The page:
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Review: ‘Medium’ Provides a Gripping Story and Some Unique Features

The Medium
Credit: Blooper Team

If video games had the horror-movie equivalent of “Masters of Horror,” then the Polish-based Bloober Team is making its case to join the club.  In only five years, they’ve developed the impressive Layers of Fear series, helmed the video game adaptation of the Blair Witch IP and tackled sci-fi horror in space with Observation.  Add a couple cameos from genre legends like Rutger Hauer and Tony Todd, and yeah, you get the point.  But sometimes our heroes disappoint us. Can Bloober keep the momentum going?  Does The Medium add to the legacy?  Or is this Bloober’s Ghosts of Mars? No offense, Mr. Carpenter.  The Medium is Bloober Team’s most ambitious project to date; it’s both an homage to the third-person classics of the 90’s and its own progressive split-screen multi-dimensional monster.  I’m all for it.  But you might not be.

 

The Medium tells the story of Marianne, its titular heroine, as she grieves the loss of her adoptive funeral-director father and gets sucked into the mystery of her upbringing when an unexpected phone call sends her deep into the Polish woods.  It is clear from the start that Marianne can communicate with the dead, but these aren’t your white-sheet spooky ghosts, Marianne’s psyche is split between the material world and the spirit world.  The camera split-screens between two stunning dimensions to tell its story, with the player assuming control of one or both Marianne’s simultaneously.  Marianne’s destination is the most physically powerful place she’s ever experienced.  With the help of child-ghost Sadness, Marianne must confront her past to elude the horrific villain The Maw and escape with her life.

While the story is gripping to start, it suffers from bloat in the middle that impacts the overall impression it makes.  This is a challenging balancing act from a story-telling perspective, especially in a medium with gamer’s expecting many hours for a triple-A price tag.  The six to eight hour run-time will make some gamer’s feel slighted and others rolling their eyes. The overall visual experience, however, is so powerful, exciting, and scary, that The Medium deserves enormous praise.  Hats off to Bloober for creating two fully-fleshed out (sometimes literally) worlds that are so full of detail you want to just stop periodically to drink it all in.  The art direction alone is worth experiencing. The character design is also top-notch.  The Maw is a Guillermo Del Toro nightmare that stalks Marianne through the compound, with incredible voice-acting that makes your skin crawl as it cries out in the dark.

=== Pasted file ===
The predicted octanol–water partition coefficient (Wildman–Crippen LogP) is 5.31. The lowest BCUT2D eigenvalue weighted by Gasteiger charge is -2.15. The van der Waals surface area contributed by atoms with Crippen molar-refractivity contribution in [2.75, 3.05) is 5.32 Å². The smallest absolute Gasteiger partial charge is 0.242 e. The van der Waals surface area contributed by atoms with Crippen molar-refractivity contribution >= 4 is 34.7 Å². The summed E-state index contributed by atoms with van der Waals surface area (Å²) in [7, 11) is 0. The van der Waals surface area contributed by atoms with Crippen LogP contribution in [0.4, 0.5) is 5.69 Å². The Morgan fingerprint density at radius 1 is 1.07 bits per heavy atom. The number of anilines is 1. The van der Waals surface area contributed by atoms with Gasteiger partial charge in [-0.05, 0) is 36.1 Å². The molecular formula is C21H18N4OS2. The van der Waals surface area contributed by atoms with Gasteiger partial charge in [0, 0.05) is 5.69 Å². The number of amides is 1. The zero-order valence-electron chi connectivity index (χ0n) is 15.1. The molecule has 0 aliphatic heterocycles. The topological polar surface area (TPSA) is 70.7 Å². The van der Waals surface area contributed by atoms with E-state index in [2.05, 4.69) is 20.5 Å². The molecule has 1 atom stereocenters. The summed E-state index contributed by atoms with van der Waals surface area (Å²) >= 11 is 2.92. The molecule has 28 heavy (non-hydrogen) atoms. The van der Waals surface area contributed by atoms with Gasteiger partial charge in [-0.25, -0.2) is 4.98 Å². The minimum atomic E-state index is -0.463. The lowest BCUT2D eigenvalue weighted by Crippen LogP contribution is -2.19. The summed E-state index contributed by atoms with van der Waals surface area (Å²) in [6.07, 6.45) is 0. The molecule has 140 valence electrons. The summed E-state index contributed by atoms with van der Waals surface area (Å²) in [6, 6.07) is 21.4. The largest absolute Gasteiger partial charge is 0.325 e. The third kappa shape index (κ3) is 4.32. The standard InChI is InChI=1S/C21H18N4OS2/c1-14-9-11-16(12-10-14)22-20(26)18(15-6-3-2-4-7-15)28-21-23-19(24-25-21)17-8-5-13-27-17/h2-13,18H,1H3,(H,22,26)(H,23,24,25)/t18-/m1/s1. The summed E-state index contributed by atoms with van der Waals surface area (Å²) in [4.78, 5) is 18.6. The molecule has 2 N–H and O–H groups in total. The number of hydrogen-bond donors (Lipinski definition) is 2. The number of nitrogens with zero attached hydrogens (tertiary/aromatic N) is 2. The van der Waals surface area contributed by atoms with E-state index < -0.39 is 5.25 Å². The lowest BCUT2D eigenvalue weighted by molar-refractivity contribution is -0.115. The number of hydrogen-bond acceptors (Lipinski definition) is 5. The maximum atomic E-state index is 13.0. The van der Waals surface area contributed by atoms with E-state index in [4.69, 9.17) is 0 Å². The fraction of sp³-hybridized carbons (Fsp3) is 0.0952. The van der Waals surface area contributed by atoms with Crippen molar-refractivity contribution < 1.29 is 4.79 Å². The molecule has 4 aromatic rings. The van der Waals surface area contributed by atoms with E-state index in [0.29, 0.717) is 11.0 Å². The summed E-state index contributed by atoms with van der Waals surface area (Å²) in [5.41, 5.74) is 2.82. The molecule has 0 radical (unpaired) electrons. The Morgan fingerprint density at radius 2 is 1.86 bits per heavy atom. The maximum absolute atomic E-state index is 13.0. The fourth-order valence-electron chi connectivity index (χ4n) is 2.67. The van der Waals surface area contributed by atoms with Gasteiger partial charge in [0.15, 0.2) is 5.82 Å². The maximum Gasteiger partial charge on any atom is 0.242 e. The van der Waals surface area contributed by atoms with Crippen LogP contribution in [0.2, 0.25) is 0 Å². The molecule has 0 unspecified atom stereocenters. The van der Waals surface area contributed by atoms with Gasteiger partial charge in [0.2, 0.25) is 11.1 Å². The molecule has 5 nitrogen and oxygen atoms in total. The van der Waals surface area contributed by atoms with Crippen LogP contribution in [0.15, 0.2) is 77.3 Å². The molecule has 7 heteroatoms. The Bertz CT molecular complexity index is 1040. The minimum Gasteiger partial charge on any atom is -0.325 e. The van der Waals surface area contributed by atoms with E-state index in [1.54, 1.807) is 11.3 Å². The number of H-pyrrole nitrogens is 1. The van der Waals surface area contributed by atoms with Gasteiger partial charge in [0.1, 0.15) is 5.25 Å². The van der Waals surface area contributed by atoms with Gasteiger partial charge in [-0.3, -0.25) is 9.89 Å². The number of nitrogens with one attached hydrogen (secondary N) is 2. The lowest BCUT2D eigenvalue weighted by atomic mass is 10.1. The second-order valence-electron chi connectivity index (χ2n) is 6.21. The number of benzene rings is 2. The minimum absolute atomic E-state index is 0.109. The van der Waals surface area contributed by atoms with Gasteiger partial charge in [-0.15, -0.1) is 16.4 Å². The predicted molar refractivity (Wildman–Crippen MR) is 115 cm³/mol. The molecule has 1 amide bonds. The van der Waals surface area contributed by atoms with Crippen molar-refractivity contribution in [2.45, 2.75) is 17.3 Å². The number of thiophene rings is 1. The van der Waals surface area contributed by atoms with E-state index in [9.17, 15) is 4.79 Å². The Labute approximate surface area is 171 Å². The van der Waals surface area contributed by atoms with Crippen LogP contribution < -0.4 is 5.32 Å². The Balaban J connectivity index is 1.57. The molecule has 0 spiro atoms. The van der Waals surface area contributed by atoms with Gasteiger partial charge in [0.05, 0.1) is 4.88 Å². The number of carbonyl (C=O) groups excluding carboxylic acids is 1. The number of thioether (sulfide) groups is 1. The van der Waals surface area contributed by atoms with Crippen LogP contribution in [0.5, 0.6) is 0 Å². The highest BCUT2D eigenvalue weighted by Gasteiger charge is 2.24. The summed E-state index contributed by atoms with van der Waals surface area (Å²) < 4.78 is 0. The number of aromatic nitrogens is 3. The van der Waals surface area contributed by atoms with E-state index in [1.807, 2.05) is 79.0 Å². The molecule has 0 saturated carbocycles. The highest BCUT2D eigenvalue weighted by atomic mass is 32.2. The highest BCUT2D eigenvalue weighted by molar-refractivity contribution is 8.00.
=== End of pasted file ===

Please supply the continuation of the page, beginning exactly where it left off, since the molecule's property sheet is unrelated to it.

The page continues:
A design choice as bold as multiple dimensions captured via split-screen requires some deft gameplay mechanics to feel smooth, and Bloober accomplishes this with some mixed results.  Often, the player is not able to choose when the spiritual world collides with the material, which does make sense from a storytelling standpoint, but sometimes feels random rather than intuitive.  Another “feature” that can feel more like a hindrance is the camera.  Bloober chose what could best be described as a dynamic, static camera.  The idea is to capture a cinematic experience.  Gone are old-school tank controls, but the suddenly shifting camera can be jarring when a big critter is chasing you down a tight corridor. Speaking of tight-corridors, there is very little in the way of exploration and the term “walking-simulator” does apply to certain segments in the middle of the game.=

 

Overall, The Medium receives a hesitant recommendation.  The visuals are thrilling, exciting and scary.  The characters and voice-acting are haunting.  It’s an experience worth taking if you’re excited about unique horror storytelling.  What it’s not is a big game with exploration or replay ability.

 

 

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